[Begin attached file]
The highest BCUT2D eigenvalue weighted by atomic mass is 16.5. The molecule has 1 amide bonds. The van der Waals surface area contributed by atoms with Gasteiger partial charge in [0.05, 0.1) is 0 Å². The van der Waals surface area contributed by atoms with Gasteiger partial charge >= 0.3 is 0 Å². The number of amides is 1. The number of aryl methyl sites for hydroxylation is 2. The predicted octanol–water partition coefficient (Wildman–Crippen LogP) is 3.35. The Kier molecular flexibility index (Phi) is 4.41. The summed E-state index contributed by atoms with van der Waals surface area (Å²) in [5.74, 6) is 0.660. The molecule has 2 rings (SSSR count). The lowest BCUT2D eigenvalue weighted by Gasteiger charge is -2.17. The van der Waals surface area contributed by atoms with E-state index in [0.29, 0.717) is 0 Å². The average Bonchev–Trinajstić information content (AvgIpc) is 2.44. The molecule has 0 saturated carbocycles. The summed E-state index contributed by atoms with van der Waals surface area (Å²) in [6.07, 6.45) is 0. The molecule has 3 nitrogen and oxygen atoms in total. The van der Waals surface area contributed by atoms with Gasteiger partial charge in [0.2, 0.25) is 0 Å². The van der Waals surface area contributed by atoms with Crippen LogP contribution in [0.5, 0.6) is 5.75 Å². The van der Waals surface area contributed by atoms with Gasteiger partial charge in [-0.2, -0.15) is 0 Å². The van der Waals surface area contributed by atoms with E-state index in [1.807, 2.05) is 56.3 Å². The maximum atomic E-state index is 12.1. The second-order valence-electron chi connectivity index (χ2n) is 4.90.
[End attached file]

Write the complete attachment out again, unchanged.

The highest BCUT2D eigenvalue weighted by atomic mass is 16.5. The molecule has 1 amide bonds. The van der Waals surface area contributed by atoms with Gasteiger partial charge in [0.05, 0.1) is 0 Å². The van der Waals surface area contributed by atoms with Gasteiger partial charge >= 0.3 is 0 Å². The number of amides is 1. The number of aryl methyl sites for hydroxylation is 2. The predicted octanol–water partition coefficient (Wildman–Crippen LogP) is 3.35. The Kier molecular flexibility index (Phi) is 4.41. The summed E-state index contributed by atoms with van der Waals surface area (Å²) in [5.74, 6) is 0.660. The molecule has 2 rings (SSSR count). The lowest BCUT2D eigenvalue weighted by Gasteiger charge is -2.17. The van der Waals surface area contributed by atoms with E-state index in [0.29, 0.717) is 0 Å². The average Bonchev–Trinajstić information content (AvgIpc) is 2.44. The molecule has 0 saturated carbocycles. The summed E-state index contributed by atoms with van der Waals surface area (Å²) in [6.07, 6.45) is 0. The molecule has 3 nitrogen and oxygen atoms in total. The van der Waals surface area contributed by atoms with Gasteiger partial charge in [0.2, 0.25) is 0 Å². The van der Waals surface area contributed by atoms with Crippen LogP contribution in [0.5, 0.6) is 5.75 Å². The van der Waals surface area contributed by atoms with Gasteiger partial charge in [-0.2, -0.15) is 0 Å². The van der Waals surface area contributed by atoms with E-state index in [1.807, 2.05) is 56.3 Å². The maximum atomic E-state index is 12.1. The second-order valence-electron chi connectivity index (χ2n) is 4.90.